News

Bargaining Update

AT&T Midwest and Legacy T

After eight weeks, AT&T finally relented and called the committees for AT&T Midwest and Legacy T back to the bargaining table. Unfortunately, the company made no improvement to their offer on jobs or employment security.

AT&T needs to invest in CWA members, their employees, and in the communities they serve. A widely-shared article in The Guardian this week highlighted AT&T's continued offshoring and outsourcing despite the company's huge tax windfall and record profits.

The CWA bargaining committees are urging members to continue to mobilize by using political pressure, media, and community involvement to tell the company that they must bargain fair contracts for all of our members.

 


CWAers at AT&T Legacy T and AT&T Midwest, including members of Locals 4603, 6143, and 7250, are mobilizing for fair contracts.

Envoy Air

Today, Miami Airport workers from Envoy Air, members of CWA, were joined at a rally by State Senators Jose Javier Rodriguez, State Representative Robert Ascencio, Congressional candidate Debbie Mucarsel-Powell and other leaders and community allies to demand that American Airlines CEO Doug Parker negotiate in good faith with more than 200 employees at MIA who are earning as little as $9.48 an hour.

“No one working full-time at a profitable company like American should have to rely on public assistance or help from friends and family just to meet their basic needs,” said Envoy Agent Mary De Mesa. “But even after a big tax break, the company is lining its pockets instead of investing in people like us who work hard every day to make American successful. At Envoy, we work very hard under extreme weather conditions, and work 16-hour shifts, just to make ends meet.”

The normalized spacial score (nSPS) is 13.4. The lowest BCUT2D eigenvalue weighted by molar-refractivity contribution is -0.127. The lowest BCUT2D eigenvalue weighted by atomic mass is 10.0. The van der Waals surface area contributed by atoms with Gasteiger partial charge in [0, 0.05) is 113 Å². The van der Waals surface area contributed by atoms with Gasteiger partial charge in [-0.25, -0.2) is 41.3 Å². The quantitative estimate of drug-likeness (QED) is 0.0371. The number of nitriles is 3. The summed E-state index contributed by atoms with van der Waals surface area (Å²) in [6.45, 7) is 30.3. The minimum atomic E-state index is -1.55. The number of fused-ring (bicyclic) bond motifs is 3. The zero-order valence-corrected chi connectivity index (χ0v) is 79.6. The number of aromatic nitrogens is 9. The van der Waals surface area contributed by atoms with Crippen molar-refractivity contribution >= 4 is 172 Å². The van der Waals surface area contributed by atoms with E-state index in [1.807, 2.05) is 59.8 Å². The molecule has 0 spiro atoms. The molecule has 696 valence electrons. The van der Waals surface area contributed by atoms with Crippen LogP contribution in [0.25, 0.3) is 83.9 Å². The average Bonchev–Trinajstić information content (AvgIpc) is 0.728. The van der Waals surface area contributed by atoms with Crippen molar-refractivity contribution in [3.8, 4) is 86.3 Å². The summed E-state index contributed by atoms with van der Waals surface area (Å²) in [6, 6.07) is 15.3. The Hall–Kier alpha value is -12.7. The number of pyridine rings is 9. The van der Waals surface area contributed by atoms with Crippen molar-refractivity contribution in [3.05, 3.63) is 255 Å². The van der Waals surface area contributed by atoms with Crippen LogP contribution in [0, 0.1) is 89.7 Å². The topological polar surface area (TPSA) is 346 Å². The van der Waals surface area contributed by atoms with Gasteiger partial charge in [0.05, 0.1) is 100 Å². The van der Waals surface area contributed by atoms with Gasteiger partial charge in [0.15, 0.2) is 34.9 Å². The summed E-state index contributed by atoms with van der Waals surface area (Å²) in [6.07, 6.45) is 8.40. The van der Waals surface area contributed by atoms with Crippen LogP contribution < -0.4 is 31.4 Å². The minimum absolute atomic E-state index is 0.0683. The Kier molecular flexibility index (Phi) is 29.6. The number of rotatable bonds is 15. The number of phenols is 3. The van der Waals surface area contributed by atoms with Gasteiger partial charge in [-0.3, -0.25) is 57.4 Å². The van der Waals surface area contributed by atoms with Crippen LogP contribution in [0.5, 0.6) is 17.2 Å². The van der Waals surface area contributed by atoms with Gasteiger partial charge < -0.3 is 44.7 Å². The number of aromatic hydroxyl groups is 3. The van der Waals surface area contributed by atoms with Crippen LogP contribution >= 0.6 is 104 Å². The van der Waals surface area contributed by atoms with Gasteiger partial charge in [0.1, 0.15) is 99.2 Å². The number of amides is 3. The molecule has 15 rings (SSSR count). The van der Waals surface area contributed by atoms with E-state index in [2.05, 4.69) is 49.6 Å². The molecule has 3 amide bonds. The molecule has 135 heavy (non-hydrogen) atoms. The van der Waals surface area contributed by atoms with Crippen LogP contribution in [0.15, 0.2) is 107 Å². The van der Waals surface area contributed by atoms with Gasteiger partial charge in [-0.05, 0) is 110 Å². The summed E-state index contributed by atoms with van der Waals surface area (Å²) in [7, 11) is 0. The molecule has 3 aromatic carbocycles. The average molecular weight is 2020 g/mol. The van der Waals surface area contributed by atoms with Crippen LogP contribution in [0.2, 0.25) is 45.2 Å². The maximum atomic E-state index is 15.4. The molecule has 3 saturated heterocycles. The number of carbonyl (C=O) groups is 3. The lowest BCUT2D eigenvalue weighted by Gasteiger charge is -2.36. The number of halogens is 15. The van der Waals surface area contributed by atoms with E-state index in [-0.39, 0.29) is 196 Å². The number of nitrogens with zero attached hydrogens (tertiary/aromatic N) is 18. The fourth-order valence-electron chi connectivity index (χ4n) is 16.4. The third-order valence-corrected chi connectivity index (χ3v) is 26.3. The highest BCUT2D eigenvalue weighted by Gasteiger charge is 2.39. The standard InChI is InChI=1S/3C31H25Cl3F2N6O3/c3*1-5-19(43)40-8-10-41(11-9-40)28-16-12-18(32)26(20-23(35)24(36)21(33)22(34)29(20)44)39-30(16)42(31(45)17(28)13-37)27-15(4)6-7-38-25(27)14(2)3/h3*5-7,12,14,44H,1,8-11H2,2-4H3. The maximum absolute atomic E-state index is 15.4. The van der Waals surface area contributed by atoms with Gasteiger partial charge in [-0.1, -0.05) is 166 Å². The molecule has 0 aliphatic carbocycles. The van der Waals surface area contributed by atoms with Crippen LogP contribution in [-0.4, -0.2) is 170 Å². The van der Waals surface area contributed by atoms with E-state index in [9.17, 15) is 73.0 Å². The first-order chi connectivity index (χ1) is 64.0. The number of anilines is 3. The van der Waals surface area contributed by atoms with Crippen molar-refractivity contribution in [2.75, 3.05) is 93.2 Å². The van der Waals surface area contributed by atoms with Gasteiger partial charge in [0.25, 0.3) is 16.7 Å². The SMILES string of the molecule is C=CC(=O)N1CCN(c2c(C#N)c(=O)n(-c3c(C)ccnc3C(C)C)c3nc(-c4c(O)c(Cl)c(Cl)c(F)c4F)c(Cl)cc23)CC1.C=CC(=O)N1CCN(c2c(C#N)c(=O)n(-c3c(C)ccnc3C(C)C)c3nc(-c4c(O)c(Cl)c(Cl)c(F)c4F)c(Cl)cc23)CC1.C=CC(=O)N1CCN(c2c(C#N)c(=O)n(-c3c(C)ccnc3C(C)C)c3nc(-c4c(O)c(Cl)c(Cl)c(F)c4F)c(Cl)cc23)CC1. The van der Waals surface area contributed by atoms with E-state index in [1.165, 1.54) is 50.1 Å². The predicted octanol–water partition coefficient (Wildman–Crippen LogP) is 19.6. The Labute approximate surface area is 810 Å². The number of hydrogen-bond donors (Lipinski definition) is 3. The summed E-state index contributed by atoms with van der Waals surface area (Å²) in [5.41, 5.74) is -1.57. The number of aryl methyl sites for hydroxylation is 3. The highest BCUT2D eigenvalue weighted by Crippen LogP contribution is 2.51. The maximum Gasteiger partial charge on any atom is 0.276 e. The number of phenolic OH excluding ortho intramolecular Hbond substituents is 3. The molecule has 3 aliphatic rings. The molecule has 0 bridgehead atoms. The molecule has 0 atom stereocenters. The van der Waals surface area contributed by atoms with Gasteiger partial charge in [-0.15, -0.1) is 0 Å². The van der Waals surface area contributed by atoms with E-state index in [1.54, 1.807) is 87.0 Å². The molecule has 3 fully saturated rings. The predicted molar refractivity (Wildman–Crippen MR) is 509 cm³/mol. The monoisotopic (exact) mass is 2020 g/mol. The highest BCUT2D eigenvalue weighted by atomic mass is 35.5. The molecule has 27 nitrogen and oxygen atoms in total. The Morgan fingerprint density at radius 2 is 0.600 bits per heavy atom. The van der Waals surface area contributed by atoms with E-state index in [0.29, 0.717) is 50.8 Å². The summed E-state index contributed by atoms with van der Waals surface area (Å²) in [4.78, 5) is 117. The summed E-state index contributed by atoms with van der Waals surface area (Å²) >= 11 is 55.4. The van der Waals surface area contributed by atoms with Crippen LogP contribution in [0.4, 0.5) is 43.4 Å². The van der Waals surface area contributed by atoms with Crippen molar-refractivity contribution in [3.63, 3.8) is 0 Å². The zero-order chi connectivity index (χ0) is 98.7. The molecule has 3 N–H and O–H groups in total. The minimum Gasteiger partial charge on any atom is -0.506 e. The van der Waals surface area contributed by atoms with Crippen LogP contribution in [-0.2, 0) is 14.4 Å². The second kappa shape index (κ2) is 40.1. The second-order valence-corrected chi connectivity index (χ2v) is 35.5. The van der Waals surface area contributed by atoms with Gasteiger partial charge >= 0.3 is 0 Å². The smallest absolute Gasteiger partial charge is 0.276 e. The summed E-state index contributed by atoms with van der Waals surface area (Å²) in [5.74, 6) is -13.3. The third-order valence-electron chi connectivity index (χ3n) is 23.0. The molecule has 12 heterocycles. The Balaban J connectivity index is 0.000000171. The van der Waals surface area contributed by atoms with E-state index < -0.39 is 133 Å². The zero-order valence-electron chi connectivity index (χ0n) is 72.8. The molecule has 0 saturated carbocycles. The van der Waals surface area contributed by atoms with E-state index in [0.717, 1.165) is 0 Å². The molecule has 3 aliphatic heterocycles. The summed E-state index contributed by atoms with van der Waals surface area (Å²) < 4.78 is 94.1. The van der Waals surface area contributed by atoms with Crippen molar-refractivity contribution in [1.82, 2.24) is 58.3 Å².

“My coworkers and I are standing up for a living wage for all MIA workers,” said Elizabeth Alonso. “We work hard, but for many of us, wages are too low to afford basics like food and rent. We’re here today to make a change at Envoy. We’re here to fight for fair wages, safety, and high-quality customer service at this airport.”

At MIA, airlines and other service providers have faced mounting criticism around poverty wages. Envoy Air now plans to exploit a loophole in the Miami Dade County living wage ordinance exempting those directly employed by airlines to cut the pay of hundreds of wheelchair workers currently providing service to American Airlines passengers by 40%, from $16 an hour to $9.50.

“There is no justification for giving some workers a living wage while others don’t make enough to keep food on the table for their families,” said Envoy Agent James McKnight. “MIA workers have stood together and today I’m here to join them. Living wages are key to building a strong future for our families, our communities, and this airport.”

More than 9,000 CWA passenger service agents at the two American Airlines regional subsidiaries Envoy Air and Piedmont Airlines are in negotiations with the company to achieve living wages and fair contracts.

 


Miami Airport workers from Envoy Air, members of CWA, were joined at a rally by elected officials, leaders, and community allies to demand that American Airlines CEO Doug Parker negotiate in good faith with more than 200 employees at MIA who are earning as little as $9.48 an hour.